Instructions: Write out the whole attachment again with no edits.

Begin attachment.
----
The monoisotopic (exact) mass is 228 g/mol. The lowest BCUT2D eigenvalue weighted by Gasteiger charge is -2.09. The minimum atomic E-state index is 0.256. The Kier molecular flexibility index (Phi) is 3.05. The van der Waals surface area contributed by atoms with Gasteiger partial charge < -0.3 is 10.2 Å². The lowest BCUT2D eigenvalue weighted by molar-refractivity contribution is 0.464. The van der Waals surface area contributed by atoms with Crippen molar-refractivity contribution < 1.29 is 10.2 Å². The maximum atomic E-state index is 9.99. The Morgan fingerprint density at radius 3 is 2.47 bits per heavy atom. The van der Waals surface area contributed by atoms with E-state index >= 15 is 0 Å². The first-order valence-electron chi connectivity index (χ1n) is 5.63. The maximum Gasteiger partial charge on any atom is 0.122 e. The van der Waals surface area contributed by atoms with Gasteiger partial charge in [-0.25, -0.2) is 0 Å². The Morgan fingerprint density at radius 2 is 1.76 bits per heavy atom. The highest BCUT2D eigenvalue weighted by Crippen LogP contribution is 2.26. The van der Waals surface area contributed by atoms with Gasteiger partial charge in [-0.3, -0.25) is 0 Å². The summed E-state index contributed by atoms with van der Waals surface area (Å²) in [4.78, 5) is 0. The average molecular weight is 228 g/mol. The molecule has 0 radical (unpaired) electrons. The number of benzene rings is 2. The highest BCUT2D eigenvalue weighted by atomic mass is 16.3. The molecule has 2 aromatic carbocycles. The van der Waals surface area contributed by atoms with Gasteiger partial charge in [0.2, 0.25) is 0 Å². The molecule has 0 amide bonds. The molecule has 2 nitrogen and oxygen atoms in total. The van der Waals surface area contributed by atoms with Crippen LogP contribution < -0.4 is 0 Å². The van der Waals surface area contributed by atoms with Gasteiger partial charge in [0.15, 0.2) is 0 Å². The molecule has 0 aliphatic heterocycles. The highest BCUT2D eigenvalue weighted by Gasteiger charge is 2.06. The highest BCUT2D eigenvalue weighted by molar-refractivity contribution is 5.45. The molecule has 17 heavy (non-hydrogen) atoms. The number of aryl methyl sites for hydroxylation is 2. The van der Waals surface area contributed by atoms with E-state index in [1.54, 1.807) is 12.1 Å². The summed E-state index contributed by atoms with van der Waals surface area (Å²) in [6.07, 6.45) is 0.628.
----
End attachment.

The monoisotopic (exact) mass is 228 g/mol. The lowest BCUT2D eigenvalue weighted by Gasteiger charge is -2.09. The minimum atomic E-state index is 0.256. The Kier molecular flexibility index (Phi) is 3.05. The van der Waals surface area contributed by atoms with Gasteiger partial charge < -0.3 is 10.2 Å². The lowest BCUT2D eigenvalue weighted by molar-refractivity contribution is 0.464. The van der Waals surface area contributed by atoms with Crippen molar-refractivity contribution < 1.29 is 10.2 Å². The maximum atomic E-state index is 9.99. The Morgan fingerprint density at radius 3 is 2.47 bits per heavy atom. The van der Waals surface area contributed by atoms with E-state index >= 15 is 0 Å². The first-order valence-electron chi connectivity index (χ1n) is 5.63. The maximum Gasteiger partial charge on any atom is 0.122 e. The van der Waals surface area contributed by atoms with Gasteiger partial charge in [-0.25, -0.2) is 0 Å². The Morgan fingerprint density at radius 2 is 1.76 bits per heavy atom. The highest BCUT2D eigenvalue weighted by Crippen LogP contribution is 2.26. The van der Waals surface area contributed by atoms with Gasteiger partial charge in [-0.3, -0.25) is 0 Å². The summed E-state index contributed by atoms with van der Waals surface area (Å²) in [4.78, 5) is 0. The average molecular weight is 228 g/mol. The molecule has 0 radical (unpaired) electrons. The number of benzene rings is 2. The highest BCUT2D eigenvalue weighted by atomic mass is 16.3. The molecule has 2 aromatic carbocycles. The van der Waals surface area contributed by atoms with Gasteiger partial charge in [0.2, 0.25) is 0 Å². The molecule has 0 amide bonds. The molecule has 2 nitrogen and oxygen atoms in total. The van der Waals surface area contributed by atoms with Crippen LogP contribution < -0.4 is 0 Å². The van der Waals surface area contributed by atoms with Gasteiger partial charge in [0.15, 0.2) is 0 Å². The molecule has 0 aliphatic heterocycles. The highest BCUT2D eigenvalue weighted by Gasteiger charge is 2.06. The highest BCUT2D eigenvalue weighted by molar-refractivity contribution is 5.45. The molecule has 17 heavy (non-hydrogen) atoms. The number of aryl methyl sites for hydroxylation is 2. The van der Waals surface area contributed by atoms with E-state index in [1.54, 1.807) is 12.1 Å². The summed E-state index contributed by atoms with van der Waals surface area (Å²) in [6.07, 6.45) is 0.628.